Why don’t you start off by telling us a little bit about you and your history with D&D, what you're playing now, and anything else you want people to know about you?
I started playing about five years ago, in 3.5, and after moving found a new group interested in playing 4e, which I've had a blast playing. Most of my D&D nowadays happens on GameTable Online, which picked up the D&D Virtual Table.
But beyond D&D, I've been playing games of all kinds my entire life, running the whole spectrum. Video games of a variety of genres, board games, card games, I love them all.
What do you think of the D&D Next playtest so far?
So far, it's about what I expected. There are some really good parts and some less good parts. Not every idea is going to be brilliant and awesome right out of the gate - it's going to take some iteration and churn before we get to something really solid. But I'm totally on board with the goals and intent behind the playtest, as described both in the playtest announcement and the Legends & Lore articles last winter. Those matter far more than whatever individual mechanic or bit of text shows up in a packet, as those are easily changed or even scrapped entirely. I really do believe the goals are attainable, and I'm going to do my best to help us all achieve them.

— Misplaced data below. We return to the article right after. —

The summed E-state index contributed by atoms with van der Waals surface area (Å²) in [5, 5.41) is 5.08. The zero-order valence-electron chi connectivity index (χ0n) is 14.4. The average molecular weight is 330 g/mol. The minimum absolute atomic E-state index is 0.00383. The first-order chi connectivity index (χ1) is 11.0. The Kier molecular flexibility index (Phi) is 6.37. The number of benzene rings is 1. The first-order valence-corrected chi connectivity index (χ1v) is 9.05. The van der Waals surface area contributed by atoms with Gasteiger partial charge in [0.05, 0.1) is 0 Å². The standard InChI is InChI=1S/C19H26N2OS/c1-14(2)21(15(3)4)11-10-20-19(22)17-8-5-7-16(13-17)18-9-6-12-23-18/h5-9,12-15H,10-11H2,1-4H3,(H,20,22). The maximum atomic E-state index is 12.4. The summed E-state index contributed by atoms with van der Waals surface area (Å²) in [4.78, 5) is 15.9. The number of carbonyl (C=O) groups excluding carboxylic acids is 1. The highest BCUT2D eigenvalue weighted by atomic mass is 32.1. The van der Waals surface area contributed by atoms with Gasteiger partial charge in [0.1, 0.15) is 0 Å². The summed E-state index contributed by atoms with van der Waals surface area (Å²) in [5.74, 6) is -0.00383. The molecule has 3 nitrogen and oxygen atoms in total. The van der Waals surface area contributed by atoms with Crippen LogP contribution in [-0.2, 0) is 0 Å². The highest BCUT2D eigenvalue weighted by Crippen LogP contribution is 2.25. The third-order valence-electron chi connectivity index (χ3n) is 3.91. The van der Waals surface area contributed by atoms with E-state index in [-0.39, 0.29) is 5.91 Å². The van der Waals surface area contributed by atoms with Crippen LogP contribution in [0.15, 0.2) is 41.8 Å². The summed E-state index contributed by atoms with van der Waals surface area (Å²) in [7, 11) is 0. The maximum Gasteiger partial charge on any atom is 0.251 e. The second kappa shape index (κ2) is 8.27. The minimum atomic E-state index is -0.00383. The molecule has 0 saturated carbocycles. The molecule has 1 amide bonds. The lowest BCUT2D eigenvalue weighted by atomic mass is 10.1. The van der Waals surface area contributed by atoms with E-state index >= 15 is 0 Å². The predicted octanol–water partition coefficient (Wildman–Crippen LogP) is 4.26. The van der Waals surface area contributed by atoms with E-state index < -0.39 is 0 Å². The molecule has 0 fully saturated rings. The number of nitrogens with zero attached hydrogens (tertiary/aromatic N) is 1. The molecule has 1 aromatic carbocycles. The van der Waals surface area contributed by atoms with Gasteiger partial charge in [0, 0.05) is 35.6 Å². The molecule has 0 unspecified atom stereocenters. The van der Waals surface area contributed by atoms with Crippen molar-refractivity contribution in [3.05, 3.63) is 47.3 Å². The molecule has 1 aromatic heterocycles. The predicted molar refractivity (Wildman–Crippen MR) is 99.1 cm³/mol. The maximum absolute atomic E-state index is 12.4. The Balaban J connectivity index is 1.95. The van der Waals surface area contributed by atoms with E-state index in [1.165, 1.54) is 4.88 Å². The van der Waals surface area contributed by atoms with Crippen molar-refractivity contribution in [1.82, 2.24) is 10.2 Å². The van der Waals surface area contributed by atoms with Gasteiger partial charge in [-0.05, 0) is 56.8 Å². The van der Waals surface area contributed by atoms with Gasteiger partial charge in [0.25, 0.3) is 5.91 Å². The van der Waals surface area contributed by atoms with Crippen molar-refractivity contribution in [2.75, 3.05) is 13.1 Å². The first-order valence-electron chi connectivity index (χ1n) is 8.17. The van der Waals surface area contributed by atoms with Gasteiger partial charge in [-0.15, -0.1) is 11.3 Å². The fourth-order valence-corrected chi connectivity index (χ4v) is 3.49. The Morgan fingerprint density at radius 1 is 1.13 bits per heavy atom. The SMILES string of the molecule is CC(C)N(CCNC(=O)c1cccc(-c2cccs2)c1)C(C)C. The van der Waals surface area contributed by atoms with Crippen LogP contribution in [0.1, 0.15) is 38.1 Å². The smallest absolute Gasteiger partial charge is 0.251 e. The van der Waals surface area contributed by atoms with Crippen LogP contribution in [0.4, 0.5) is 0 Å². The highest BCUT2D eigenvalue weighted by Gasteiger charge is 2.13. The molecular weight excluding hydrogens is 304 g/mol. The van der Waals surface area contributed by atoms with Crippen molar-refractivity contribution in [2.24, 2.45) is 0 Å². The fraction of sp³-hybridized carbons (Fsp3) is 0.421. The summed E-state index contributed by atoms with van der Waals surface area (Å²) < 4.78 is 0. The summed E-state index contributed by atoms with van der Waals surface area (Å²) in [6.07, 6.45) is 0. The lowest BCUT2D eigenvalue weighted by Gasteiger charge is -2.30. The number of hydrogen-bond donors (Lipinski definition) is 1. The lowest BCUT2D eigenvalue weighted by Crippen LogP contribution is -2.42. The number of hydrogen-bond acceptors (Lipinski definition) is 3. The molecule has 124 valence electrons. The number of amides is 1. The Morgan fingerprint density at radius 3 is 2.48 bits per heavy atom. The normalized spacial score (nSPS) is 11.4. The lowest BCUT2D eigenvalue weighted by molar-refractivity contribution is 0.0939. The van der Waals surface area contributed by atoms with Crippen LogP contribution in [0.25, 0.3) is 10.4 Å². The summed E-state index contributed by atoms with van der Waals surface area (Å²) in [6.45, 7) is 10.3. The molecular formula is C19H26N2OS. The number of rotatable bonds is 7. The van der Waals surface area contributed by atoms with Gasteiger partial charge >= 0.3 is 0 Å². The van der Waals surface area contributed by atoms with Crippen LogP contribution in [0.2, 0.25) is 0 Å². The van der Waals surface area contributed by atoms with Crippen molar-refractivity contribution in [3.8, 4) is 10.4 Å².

What are some of those really good parts? Is there anything that you're really enjoying?
Advantage/Disadvantage, Combat Superiority, and the close parallels between the Wizard's and Sorcerer's casting systems are my big three in terms of mechanics. Advantage/Disadvantage can do some important things to the system math that no D&D edition has incorporated. Combat Superiority is one of my favorite ways of implementing an at-wil resource structure, one where I really think we've only scratched the barest hint of the surface of its potential. And the similarities between the two styles of casting leads me to hope that interchanging them among all casting classes might be something that's feasible to a much larger degree in Next than it has been historically.
All three of these speak to me about hidden depth. They're simple on the surface, but only through some digging do their true potential shine. And that is the sort of thing that goal for scalable complexity really encourages.
Now for those not so good parts. What don't you like and what kind of changes would you like to see made to fix things?
Well, there are some things that definitely feel clunky. Hit Dice and healing in general, most of the Rogue. Those have been identified, but the big standout thing I'm still looking for is much more general. So far, Next has done a great job of bringing fans of older styles on board, but there hasn't been much that speaks to 4e fans directly. I suspect this is partly due to 4e-style mechanics being much more complex and having more moving parts, and with the core system itself still being worked on I'm not at all surprised to not see too much of it yet. But it'd be really nice to start seeing some initial ideas about 4e-style gaming in Next.
We talk about 4E-style gaming in the community a lot, but I think some of us are thinking of different 4E elements when we do that. What makes a 4E-style game to you and what elements from 4E are you still hoping to see make their way in to D&D Next?